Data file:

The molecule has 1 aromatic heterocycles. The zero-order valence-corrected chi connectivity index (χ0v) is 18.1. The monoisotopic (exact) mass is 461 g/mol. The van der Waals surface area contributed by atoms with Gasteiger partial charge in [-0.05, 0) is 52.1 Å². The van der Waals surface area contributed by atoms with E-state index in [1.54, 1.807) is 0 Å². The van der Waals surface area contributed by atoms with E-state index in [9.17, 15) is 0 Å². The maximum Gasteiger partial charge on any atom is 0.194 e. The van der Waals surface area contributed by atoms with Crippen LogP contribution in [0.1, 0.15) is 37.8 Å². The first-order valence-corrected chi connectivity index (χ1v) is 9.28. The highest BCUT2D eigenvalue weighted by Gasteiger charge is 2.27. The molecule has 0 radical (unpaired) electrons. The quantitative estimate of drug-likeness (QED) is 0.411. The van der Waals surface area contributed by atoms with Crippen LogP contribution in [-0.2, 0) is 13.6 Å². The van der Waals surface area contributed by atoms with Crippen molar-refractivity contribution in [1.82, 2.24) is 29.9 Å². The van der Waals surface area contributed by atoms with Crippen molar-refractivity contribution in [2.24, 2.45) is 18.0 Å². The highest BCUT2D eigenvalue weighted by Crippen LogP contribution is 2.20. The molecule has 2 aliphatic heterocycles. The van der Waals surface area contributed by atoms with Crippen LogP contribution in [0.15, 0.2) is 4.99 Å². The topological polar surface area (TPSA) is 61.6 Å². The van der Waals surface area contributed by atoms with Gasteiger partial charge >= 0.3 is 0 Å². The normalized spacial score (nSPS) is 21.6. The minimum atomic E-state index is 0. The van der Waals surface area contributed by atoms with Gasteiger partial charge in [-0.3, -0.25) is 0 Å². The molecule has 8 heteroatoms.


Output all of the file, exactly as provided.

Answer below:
The molecule has 1 aromatic heterocycles. The zero-order valence-corrected chi connectivity index (χ0v) is 18.1. The monoisotopic (exact) mass is 461 g/mol. The van der Waals surface area contributed by atoms with Gasteiger partial charge in [-0.05, 0) is 52.1 Å². The van der Waals surface area contributed by atoms with E-state index in [1.54, 1.807) is 0 Å². The van der Waals surface area contributed by atoms with E-state index in [9.17, 15) is 0 Å². The maximum Gasteiger partial charge on any atom is 0.194 e. The van der Waals surface area contributed by atoms with Crippen LogP contribution in [0.1, 0.15) is 37.8 Å². The first-order valence-corrected chi connectivity index (χ1v) is 9.28. The highest BCUT2D eigenvalue weighted by Gasteiger charge is 2.27. The molecule has 0 radical (unpaired) electrons. The quantitative estimate of drug-likeness (QED) is 0.411. The van der Waals surface area contributed by atoms with Crippen LogP contribution in [-0.2, 0) is 13.6 Å². The van der Waals surface area contributed by atoms with Crippen molar-refractivity contribution in [1.82, 2.24) is 29.9 Å². The van der Waals surface area contributed by atoms with Crippen molar-refractivity contribution in [2.24, 2.45) is 18.0 Å². The highest BCUT2D eigenvalue weighted by Crippen LogP contribution is 2.20. The molecule has 2 aliphatic heterocycles. The van der Waals surface area contributed by atoms with Crippen LogP contribution in [0.15, 0.2) is 4.99 Å². The topological polar surface area (TPSA) is 61.6 Å². The van der Waals surface area contributed by atoms with Gasteiger partial charge >= 0.3 is 0 Å². The normalized spacial score (nSPS) is 21.6. The minimum atomic E-state index is 0. The van der Waals surface area contributed by atoms with Gasteiger partial charge in [-0.3, -0.25) is 0 Å². The molecule has 8 heteroatoms.